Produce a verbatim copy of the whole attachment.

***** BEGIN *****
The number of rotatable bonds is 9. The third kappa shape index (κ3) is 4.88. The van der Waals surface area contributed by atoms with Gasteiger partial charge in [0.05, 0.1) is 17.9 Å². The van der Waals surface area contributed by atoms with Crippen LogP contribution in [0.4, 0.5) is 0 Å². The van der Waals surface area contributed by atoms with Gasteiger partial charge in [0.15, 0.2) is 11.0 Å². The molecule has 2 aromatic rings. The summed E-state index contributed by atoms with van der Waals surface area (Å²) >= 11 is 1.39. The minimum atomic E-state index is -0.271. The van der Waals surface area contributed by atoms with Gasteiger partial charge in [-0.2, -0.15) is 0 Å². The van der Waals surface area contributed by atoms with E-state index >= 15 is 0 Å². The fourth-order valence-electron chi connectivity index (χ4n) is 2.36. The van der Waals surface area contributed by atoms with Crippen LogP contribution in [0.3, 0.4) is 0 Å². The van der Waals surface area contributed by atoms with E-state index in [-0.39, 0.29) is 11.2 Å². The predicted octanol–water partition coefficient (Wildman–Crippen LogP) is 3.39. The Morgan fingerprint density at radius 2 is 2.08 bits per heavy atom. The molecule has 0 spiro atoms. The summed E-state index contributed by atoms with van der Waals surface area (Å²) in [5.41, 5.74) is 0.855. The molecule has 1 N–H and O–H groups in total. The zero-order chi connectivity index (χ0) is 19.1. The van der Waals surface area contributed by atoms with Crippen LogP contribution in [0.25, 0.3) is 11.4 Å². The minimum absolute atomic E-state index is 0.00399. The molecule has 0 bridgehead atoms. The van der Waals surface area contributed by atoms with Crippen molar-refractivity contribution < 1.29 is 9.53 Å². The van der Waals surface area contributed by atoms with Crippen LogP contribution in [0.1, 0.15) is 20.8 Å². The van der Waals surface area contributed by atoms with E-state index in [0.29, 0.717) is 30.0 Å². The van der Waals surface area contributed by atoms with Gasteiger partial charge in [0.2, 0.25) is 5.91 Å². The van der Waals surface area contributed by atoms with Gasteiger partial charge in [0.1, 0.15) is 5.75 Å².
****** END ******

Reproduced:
The number of rotatable bonds is 9. The third kappa shape index (κ3) is 4.88. The van der Waals surface area contributed by atoms with Gasteiger partial charge in [0.05, 0.1) is 17.9 Å². The van der Waals surface area contributed by atoms with Crippen LogP contribution in [0.4, 0.5) is 0 Å². The van der Waals surface area contributed by atoms with Gasteiger partial charge in [0.15, 0.2) is 11.0 Å². The molecule has 2 aromatic rings. The summed E-state index contributed by atoms with van der Waals surface area (Å²) >= 11 is 1.39. The minimum atomic E-state index is -0.271. The van der Waals surface area contributed by atoms with Gasteiger partial charge in [-0.2, -0.15) is 0 Å². The van der Waals surface area contributed by atoms with E-state index >= 15 is 0 Å². The fourth-order valence-electron chi connectivity index (χ4n) is 2.36. The van der Waals surface area contributed by atoms with Crippen LogP contribution in [0.3, 0.4) is 0 Å². The van der Waals surface area contributed by atoms with E-state index in [-0.39, 0.29) is 11.2 Å². The predicted octanol–water partition coefficient (Wildman–Crippen LogP) is 3.39. The Morgan fingerprint density at radius 2 is 2.08 bits per heavy atom. The molecule has 0 spiro atoms. The summed E-state index contributed by atoms with van der Waals surface area (Å²) in [5.41, 5.74) is 0.855. The molecule has 1 N–H and O–H groups in total. The zero-order chi connectivity index (χ0) is 19.1. The van der Waals surface area contributed by atoms with Crippen LogP contribution in [0.25, 0.3) is 11.4 Å². The minimum absolute atomic E-state index is 0.00399. The molecule has 0 bridgehead atoms. The van der Waals surface area contributed by atoms with Crippen molar-refractivity contribution < 1.29 is 9.53 Å². The van der Waals surface area contributed by atoms with Crippen LogP contribution in [0.1, 0.15) is 20.8 Å². The van der Waals surface area contributed by atoms with E-state index in [0.29, 0.717) is 30.0 Å². The van der Waals surface area contributed by atoms with Gasteiger partial charge in [0.2, 0.25) is 5.91 Å². The van der Waals surface area contributed by atoms with Gasteiger partial charge in [0.1, 0.15) is 5.75 Å².